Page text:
Waking the Dead

(Critical Survey of Contemporary Fiction)

Fielding (“Field”) Pierce, a young attorney about to run for a congressional seat, finds himself flooded with memories of his girlfriend--murdered by terrorists five years previously.

Field was a law student following a carefully laid plan--Ivy League college, law school, then politics -- when he met Sarah Williams, a young woman with a powerful social conscience and feverish opinions. Sarah, a devout Catholic, worked in various jobs connected with the Church and helping the poor; this led to her association with political refugees from Chile. While attempting to assist members of the Church in transportation of these refugees, she was killed by a car-bomb blast. Or was she?

While campaigning for Congress, Field questions his sanity when he begins to hear and see things that cause him to feel that Sarah may still be alive. Although he loved her to distraction, he had difficulty in understanding her single-mindedness -- single-mindedness much like his own, but with a radically different goal.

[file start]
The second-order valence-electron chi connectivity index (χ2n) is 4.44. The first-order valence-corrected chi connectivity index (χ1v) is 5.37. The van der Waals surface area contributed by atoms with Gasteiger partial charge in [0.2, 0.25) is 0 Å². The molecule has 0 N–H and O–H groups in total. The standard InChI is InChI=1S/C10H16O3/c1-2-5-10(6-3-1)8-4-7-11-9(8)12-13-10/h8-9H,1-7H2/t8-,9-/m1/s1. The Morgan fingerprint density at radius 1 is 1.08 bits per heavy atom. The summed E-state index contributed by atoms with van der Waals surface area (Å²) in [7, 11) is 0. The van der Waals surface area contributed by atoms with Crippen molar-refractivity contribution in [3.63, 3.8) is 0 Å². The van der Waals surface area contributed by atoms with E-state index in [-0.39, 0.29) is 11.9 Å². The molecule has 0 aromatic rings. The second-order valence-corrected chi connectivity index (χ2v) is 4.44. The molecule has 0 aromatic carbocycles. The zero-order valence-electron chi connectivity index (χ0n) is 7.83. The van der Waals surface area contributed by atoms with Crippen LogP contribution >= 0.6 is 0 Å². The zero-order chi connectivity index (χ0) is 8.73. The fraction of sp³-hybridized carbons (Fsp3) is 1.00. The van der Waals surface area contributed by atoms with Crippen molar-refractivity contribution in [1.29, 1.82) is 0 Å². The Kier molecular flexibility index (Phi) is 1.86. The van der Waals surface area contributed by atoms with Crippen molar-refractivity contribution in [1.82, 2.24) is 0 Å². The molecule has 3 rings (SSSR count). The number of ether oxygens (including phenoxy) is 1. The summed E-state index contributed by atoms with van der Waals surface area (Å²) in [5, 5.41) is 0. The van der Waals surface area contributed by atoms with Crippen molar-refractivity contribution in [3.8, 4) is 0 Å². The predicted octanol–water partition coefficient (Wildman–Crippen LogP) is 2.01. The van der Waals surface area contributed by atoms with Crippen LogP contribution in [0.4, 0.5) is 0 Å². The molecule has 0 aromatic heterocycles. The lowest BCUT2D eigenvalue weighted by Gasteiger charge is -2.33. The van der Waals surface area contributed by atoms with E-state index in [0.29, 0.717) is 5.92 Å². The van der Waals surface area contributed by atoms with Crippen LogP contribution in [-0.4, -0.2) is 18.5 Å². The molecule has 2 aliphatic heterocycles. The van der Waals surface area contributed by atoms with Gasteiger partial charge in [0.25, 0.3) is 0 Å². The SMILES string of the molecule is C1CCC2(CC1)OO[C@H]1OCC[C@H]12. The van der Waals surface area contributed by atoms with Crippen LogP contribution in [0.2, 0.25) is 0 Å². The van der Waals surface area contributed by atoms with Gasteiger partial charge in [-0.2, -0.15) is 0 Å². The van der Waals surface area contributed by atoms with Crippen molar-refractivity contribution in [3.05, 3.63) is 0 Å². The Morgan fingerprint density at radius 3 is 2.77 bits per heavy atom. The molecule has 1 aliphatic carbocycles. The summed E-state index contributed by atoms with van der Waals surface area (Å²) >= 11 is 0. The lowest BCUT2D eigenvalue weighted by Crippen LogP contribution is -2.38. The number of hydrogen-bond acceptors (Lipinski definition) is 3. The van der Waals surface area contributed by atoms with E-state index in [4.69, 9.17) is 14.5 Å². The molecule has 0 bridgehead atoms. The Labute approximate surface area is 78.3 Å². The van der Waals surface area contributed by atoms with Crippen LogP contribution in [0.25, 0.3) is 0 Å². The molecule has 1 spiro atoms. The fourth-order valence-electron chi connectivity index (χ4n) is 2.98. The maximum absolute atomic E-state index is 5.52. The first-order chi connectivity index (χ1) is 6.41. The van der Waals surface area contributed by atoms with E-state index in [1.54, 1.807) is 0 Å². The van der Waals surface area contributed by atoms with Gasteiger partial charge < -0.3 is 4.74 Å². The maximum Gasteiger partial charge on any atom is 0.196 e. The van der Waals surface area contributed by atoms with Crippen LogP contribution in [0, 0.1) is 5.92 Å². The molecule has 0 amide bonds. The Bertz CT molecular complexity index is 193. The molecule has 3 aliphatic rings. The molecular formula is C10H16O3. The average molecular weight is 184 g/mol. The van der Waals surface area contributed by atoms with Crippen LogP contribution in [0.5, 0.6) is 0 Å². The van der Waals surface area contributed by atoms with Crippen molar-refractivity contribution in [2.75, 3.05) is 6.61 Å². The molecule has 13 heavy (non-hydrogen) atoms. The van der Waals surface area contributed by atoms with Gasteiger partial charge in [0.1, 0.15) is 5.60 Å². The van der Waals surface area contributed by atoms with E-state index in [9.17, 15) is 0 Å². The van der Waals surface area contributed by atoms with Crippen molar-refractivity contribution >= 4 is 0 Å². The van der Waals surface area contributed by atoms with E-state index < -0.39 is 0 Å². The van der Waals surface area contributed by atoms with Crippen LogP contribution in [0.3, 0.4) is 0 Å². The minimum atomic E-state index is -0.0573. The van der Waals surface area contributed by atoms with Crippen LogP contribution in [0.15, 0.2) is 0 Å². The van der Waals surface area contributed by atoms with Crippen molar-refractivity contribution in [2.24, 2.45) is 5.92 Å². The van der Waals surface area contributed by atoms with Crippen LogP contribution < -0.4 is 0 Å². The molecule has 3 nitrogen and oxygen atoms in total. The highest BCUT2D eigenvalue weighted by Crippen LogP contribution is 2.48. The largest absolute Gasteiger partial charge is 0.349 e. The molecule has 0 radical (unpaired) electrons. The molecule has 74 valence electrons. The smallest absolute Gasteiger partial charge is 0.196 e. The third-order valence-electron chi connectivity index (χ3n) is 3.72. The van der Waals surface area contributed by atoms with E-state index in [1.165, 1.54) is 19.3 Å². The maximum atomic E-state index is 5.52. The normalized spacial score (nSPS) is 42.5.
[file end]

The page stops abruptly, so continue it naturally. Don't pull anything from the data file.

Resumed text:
Scott Spencer has written a novel of vivid characterizations and telling details. He has skillfully juxtaposed two stories here--the political campaign of the present and the love affair of the past--yet the novel’s richest complexity lies not in the plot but in the characters themselves. Spencer’s depiction of the recent past-- the latter years of the Carter administration--evokes a time that is already slowly receding into “history.”

Best known for another story of obsessive love, ENDLESS LOVE, Scott Spencer has produced an intelligent, well-written, and extremely readable novel.